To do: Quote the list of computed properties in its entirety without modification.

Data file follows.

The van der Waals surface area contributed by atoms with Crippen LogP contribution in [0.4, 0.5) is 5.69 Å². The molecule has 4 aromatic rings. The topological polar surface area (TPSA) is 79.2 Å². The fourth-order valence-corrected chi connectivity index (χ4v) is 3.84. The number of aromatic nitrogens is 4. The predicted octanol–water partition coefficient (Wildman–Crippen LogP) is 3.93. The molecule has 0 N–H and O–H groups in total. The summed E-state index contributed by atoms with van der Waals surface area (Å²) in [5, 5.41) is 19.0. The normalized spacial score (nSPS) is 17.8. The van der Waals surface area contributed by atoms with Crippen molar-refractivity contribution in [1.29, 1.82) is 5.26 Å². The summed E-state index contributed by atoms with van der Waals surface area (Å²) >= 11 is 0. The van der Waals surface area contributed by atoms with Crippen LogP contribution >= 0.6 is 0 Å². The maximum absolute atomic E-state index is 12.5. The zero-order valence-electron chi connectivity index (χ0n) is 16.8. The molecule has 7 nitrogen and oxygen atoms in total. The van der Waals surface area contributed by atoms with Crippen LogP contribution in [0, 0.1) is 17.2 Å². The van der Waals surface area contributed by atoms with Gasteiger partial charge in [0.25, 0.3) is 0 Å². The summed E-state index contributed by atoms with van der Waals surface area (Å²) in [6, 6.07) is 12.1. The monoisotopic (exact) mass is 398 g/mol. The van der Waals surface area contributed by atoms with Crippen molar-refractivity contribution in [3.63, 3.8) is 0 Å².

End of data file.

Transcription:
The van der Waals surface area contributed by atoms with Crippen LogP contribution in [0.4, 0.5) is 5.69 Å². The molecule has 4 aromatic rings. The topological polar surface area (TPSA) is 79.2 Å². The fourth-order valence-corrected chi connectivity index (χ4v) is 3.84. The number of aromatic nitrogens is 4. The predicted octanol–water partition coefficient (Wildman–Crippen LogP) is 3.93. The molecule has 0 N–H and O–H groups in total. The summed E-state index contributed by atoms with van der Waals surface area (Å²) in [5, 5.41) is 19.0. The normalized spacial score (nSPS) is 17.8. The van der Waals surface area contributed by atoms with Crippen molar-refractivity contribution in [1.29, 1.82) is 5.26 Å². The summed E-state index contributed by atoms with van der Waals surface area (Å²) >= 11 is 0. The van der Waals surface area contributed by atoms with Crippen LogP contribution >= 0.6 is 0 Å². The maximum absolute atomic E-state index is 12.5. The zero-order valence-electron chi connectivity index (χ0n) is 16.8. The molecule has 7 nitrogen and oxygen atoms in total. The van der Waals surface area contributed by atoms with Crippen LogP contribution in [0, 0.1) is 17.2 Å². The van der Waals surface area contributed by atoms with Gasteiger partial charge in [0.25, 0.3) is 0 Å². The summed E-state index contributed by atoms with van der Waals surface area (Å²) in [6, 6.07) is 12.1. The monoisotopic (exact) mass is 398 g/mol. The van der Waals surface area contributed by atoms with Crippen molar-refractivity contribution in [3.63, 3.8) is 0 Å².